While there are no statistics on the number of multiracial relationships amongst unmarried couples, it has surely grown even more than the marriage rate.
As society becomes increasingly multiethnic and as multiracial relationships continue to rise, society may begin to look more alike than different.
The chances are greater, however, for a multiracial couple to have drastically different religions, which can definitely make the relationship more complicated.
While a multiracial couple may have more challenges, there are things that can be done to improve the chances of having a happy, long-lasting relationship.
Multiracial relationships are when two people of different ethnic backgrounds are a couple, also known as interracial relationships.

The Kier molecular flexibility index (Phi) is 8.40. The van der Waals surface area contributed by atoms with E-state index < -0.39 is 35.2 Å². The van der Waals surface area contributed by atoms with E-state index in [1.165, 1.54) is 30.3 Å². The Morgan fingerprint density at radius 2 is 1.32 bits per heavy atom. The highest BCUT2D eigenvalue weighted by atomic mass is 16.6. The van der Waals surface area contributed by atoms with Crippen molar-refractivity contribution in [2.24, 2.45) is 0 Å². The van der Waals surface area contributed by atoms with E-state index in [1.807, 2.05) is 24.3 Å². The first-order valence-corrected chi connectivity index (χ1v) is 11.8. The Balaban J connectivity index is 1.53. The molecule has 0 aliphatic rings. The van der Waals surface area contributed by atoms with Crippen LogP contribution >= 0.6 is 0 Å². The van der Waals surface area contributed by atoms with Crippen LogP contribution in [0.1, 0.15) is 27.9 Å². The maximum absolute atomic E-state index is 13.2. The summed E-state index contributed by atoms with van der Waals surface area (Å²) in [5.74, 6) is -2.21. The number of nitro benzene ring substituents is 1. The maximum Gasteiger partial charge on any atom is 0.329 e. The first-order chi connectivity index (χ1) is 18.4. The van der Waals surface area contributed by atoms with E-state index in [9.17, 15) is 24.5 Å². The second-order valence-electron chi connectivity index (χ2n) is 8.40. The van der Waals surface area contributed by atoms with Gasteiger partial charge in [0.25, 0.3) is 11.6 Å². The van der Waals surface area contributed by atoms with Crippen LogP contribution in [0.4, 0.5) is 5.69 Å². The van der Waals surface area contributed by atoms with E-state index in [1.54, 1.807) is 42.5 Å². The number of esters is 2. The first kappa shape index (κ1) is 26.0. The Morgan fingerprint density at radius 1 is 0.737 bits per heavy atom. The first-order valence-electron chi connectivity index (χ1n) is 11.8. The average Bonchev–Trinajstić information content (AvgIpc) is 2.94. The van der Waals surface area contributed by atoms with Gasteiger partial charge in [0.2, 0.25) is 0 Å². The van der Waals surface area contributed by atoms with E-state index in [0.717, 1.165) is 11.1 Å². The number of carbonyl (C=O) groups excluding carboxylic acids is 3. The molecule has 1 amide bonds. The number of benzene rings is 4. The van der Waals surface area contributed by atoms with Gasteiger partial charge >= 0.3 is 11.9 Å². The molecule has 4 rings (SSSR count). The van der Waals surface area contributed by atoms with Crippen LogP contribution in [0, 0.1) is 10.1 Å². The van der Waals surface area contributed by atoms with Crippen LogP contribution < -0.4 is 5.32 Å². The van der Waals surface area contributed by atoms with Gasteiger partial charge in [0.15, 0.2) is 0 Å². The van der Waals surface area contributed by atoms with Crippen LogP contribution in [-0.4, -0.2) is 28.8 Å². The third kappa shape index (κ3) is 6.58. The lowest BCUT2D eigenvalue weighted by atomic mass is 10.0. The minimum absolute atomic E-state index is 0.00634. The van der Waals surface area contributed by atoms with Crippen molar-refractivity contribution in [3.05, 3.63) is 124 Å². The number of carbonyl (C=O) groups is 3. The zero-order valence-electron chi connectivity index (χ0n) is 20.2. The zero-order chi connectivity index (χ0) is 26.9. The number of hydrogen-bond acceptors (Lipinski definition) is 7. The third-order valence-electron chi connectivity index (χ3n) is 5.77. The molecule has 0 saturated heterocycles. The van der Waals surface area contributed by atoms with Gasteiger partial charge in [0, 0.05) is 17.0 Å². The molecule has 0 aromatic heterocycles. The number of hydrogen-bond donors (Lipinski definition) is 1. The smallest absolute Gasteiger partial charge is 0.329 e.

If you are prepared to tackle the challenges that you will face as a multiracial couple, you will be rewarded with a richly diverse and exciting relationship.
In fact, you may never know who in your family-or your partner's family-has negative feelings about multiracial relationships until they interact with you.
Ever since the Supreme Court overturned in 1967 a Virginia law that barred whites from marrying non-whites, multiracial relationships have flourished.
In some parts of the country, multiracial relationships are far less common-and less accepted-than in more heterogeneous areas.
A recent study by Stanford University estimates that seven percent of married couples in 2005 are multiracial, compared to less than two percent back in 1970.